“Don’t you move, bitch!” One of them ordered. Fluttershy couldn’t move even if she wanted to. She was too scared to even scream. The men went around the house, grabbing armfuls of whatever they could—food, what few decorations Fluttershy had, and even a couple of her animals, and taking it out. Three of them did trips in and out of the house stealing things while the fourth that had ordered Fluttershy still kept a knife pointed at her. After about twenty minutes they had already removed enough that the interior of the house echoed when they came back in. Fluttershy had seen things like this on TV. Now that they were done robbing her, they would tell her not to tell anyone what happened or they’d hurt her family. Or they would have, if reality were so kind.

“Let’s break this bitch in,” one of the men said, shutting the door behind him. Two of the other men grabbed Fluttershy by the shoulders and dragged her to the kitchen table that they had left. Once they laid her on the table realization struck and Fluttershy screamed at the top of her lungs.

“NO! STOP IT!” she yelled. Her voice bounced off the empty walls, making it seem that much louder. “PLEASE NO!” The men only laughed in response. One of them leaned over her and whispered into her ear,

“Welcome to the neighborhood.” He licked her ear and Fluttershy began crying hysterically in between her screams. She tried to kick him away but the other men held her legs.

This was it. All because she couldn’t leave all those animals alone. All because she tried to be a good person. Fluttershy wanted nothing more than to wake up in her bed back at home—her real home—and run to her father and apologize for everything, but no matter how many times she shut her eyes tight and opened them, this was the nightmare she was living. Fluttershy passed out just as she heard her front door blast open again.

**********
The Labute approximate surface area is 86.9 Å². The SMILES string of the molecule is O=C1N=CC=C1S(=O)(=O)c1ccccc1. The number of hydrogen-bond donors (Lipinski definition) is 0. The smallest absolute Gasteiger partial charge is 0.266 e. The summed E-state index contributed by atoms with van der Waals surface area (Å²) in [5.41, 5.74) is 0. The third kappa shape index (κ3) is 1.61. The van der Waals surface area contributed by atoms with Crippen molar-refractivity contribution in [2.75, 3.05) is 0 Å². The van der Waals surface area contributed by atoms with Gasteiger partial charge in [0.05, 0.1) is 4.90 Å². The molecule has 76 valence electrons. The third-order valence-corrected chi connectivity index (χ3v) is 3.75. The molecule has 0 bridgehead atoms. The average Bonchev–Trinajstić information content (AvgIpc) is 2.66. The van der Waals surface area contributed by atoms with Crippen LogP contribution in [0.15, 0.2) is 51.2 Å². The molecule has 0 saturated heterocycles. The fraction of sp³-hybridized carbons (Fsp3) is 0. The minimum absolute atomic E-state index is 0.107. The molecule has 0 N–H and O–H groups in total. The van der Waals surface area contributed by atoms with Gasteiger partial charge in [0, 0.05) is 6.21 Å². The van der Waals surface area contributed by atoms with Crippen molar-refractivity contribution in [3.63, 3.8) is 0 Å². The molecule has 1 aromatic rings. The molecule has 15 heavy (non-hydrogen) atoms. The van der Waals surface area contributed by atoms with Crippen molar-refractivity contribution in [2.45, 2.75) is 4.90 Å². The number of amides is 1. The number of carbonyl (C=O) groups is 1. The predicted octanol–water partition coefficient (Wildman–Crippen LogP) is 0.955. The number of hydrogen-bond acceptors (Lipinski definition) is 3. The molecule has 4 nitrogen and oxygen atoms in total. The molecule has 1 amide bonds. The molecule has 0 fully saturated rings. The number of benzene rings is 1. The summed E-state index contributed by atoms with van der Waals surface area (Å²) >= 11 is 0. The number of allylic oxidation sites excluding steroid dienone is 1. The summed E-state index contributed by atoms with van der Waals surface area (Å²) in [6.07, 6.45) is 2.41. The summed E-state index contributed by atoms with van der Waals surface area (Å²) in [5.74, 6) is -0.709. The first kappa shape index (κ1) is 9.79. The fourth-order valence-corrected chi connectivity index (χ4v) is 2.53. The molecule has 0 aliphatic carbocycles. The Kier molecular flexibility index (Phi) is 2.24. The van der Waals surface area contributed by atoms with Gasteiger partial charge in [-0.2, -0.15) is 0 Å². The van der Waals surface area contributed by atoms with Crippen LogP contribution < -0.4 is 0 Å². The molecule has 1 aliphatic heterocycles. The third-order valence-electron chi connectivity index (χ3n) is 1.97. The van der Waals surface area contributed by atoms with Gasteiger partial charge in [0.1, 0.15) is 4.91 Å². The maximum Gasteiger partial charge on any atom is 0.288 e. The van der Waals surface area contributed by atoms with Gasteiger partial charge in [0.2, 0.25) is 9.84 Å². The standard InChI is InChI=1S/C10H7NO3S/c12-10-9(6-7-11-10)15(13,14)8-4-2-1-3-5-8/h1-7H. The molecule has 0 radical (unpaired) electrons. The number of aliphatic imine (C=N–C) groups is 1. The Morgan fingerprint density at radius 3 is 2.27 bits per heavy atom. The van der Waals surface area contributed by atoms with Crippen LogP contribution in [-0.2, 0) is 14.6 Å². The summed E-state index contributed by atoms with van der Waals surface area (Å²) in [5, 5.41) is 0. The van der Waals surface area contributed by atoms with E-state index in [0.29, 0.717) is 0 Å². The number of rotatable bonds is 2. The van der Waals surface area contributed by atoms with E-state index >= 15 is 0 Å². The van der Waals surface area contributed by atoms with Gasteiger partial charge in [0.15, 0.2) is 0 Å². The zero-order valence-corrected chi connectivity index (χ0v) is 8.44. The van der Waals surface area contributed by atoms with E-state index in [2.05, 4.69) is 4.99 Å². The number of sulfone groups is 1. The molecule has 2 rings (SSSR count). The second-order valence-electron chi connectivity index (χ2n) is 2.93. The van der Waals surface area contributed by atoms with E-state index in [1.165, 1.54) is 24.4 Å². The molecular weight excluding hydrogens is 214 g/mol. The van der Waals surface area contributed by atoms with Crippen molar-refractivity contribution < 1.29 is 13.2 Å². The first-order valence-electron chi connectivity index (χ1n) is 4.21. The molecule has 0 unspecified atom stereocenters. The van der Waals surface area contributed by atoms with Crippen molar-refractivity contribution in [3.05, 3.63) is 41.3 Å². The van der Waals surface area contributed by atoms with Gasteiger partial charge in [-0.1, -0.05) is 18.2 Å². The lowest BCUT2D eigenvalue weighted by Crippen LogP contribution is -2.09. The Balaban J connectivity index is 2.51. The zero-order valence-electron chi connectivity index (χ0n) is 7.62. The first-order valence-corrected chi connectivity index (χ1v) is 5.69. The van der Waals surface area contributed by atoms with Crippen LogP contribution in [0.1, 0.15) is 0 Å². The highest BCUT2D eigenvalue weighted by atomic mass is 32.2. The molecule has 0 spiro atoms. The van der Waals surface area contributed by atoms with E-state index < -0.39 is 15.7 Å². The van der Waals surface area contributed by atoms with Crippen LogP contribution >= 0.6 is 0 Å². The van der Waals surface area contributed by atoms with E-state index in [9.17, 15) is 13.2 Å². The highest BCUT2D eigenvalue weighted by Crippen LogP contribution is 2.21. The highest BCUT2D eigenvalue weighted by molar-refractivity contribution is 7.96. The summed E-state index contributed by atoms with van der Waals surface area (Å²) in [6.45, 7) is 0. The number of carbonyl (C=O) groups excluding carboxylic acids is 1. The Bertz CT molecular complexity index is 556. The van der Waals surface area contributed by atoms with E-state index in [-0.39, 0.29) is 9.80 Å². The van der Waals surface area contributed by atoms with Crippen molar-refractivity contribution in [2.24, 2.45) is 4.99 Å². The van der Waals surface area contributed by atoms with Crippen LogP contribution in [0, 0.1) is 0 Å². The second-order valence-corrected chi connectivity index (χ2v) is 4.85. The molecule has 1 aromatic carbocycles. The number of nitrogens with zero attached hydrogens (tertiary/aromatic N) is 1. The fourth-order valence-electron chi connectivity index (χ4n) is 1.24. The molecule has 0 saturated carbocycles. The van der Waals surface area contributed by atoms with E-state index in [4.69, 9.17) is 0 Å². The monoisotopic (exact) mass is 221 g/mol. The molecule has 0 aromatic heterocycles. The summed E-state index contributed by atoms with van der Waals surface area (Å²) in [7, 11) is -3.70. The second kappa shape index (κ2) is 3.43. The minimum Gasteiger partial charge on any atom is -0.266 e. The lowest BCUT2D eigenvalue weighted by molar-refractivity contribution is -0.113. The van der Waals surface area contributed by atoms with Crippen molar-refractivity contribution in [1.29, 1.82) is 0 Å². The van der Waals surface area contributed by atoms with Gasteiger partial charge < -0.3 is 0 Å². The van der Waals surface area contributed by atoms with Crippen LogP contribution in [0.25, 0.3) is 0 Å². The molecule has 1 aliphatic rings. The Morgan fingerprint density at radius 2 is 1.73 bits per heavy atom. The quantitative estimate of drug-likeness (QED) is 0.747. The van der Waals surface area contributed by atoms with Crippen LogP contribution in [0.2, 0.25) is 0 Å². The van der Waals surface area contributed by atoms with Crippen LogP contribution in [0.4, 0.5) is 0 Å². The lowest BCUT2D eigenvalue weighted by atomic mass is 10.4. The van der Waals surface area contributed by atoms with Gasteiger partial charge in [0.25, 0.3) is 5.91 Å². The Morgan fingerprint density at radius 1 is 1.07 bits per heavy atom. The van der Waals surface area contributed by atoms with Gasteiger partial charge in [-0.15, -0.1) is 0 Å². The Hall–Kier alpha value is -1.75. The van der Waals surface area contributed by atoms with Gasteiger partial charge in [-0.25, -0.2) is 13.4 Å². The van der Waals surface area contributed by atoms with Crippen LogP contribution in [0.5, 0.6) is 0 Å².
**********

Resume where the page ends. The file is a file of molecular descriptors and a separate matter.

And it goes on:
A cartoon was on a small television set on top of a clumsily-built TV stand when Fluttershy awoke. She was on her couch covered in a blanket. A small chuckle jolted her up. Did the men really stay in her house that night after what they had done to her? Did she… belong to them now? The young teen decided to muster up some courage to at least get a glimpse at whoever was laughing. If she could remember his face, she could make a break for it and head to the police.

“Oh, you’re up,” the laughing voice broke Fluttershy’s thoughts. He pointed to the television, “Hey, do you like this show? This episode’s pretty great.” Fluttershy only shifted her eyes toward the TV, just in case he made a move. Not caring what was on, she nodded, and her gaze locked back on the person who had woken her up. She had forgotten to try to run. Although the man, or rather boy (he didn’t look but a few years older than her) appeared large and intimidating, she didn’t sense any malice coming from him. His smile was actually kind of sweet. Was this really one of the ones who took advantage of her last night?